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Whisper it softly, but if the current mood at Manchester’s 2018 Housing conference continues to waft into the corridors of power, then the times very well may be a-changin’.
Stephen Kinsella, Homes England’s executive director of land, told a room full of housing professionals that the sector is facing a “demographic time bomb” and the current property market is “clearly not sustainable”. Ministry of Housing, Communities & Local Government permanent secretary Melanie Dawes called for a “wholesale reform of the regulatory framework” on housing. Meanwhile, this reporter has lost count of the number of consultants calling for a radical update on construction practices.
One of the more prominent concepts that has been circling in several sweltering rooms at this Chartered Institute of Housing event over the past two days, with the doors left wide open to generate a breeze, has been on the idea of ‘place making’.
Place-making is a buzzword in the world of housing and planning. It centres on the old-fashioned idea that if we are going to build thousands more houses over the coming years, then they had better be in places that people will want to live in: places routed in appealing communities.
Or in the words of Manchester City Council chief executive Joanne Roney: “We are not about buildings here [in Manchester]. We are about homes and people. Places are nothing without people.”
Place-making requires excellent planning that takes into consideration the myriad needs and requirements of a community. It requires a joined up and macro-view of an area and looks decades into the future to anticipate challenges and opportunities.
For example, the number of people living with dementia is expected to rise by one million in the next decade, so the need to design age-friendly homes and places will become essential.
“Poor housing costs the NHS £624m a year, but if we design homes where people fall less then we will save the NHS money,” Sarah Weir of the Design Council told the conference, citing a 2015 report from the Building Research Establishment.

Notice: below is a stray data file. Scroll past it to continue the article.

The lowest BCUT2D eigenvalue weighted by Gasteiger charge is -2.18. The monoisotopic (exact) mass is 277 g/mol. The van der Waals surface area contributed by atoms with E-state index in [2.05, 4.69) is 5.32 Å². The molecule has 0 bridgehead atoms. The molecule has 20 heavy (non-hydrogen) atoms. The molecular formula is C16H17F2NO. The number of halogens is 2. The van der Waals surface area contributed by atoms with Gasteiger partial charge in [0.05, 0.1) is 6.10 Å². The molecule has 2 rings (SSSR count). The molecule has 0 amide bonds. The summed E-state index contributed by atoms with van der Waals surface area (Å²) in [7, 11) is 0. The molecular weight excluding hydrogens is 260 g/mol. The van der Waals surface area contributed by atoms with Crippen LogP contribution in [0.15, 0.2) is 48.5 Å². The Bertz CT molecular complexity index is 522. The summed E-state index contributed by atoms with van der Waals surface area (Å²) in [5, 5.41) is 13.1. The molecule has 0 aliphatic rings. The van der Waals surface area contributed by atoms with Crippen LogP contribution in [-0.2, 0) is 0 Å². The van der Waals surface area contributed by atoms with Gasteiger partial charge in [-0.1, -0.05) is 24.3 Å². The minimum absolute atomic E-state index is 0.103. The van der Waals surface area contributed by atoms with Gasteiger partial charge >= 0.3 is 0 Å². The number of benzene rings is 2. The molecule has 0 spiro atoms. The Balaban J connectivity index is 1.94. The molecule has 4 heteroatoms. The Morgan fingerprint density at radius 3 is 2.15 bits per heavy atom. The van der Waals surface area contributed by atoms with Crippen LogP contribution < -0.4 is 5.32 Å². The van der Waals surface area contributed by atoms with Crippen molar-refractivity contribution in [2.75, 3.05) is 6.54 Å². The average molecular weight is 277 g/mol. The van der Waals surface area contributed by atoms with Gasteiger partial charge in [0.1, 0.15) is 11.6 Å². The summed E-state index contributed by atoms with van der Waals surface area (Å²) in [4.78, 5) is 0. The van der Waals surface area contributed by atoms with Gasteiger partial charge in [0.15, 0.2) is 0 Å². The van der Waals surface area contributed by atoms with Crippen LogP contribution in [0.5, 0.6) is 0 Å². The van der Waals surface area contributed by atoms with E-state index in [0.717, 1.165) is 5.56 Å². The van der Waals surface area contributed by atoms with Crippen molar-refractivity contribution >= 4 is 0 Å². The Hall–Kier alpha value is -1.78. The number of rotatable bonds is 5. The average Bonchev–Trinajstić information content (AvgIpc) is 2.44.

Ms Weir added: “Health needs to be an intrinsic part of the [design process]. Design is not just about how places look, it’s how they’re managed right through to the future.”
Yet despite the uplifting speeches on the hopefulness of the future, the reality in the planning sector remains stark.
Kate Henderson, incoming chief executive of the National Housing Federation and outgoing chief executive of the Town and Country Planning Association, said planning is currently in a “bad place”.
“Officers are very demoralised. They’ve been delivering some pretty rubbish places that they’re not proud of for years, but that’s not because of planning - that’s because of a lack of planning,” Ms Henderson said.
Great place-making requires planners with great skills. Those people have historically been put off by the salaries offered by many local authorities. When asked by LGC what needed to change in the sector to change this, Ms Roney and Ms Henderson sounded the following important warnings.
Ms Roney said: “If there’s something I’m worried about in terms of the pace [of building] it’s the skills shortage. There is increasingly concern [in the sector] and we should all speak up louder about that.”
Ms Henderson agreed, saying: “Change starts with the leadership at the centre of government to recognising that if we’re going to deliver these houses we’re going to need strong partnerships and a clear direction of travel.”
England has a housing crisis. The word ‘crisis’ has been written on the boards here in Manchester and has been spoken about at almost every event. However, it hasn’t been the case that all sessions have sought to tackle the central problem.
“Radical lasting reform [in planning] is necessary if more homes are to be built,” said Sarah Weir.
Building the communities the government wants requires planners, but that particular piece of writing has yet to make it onto the boards.
by Robert Cusack, reporter.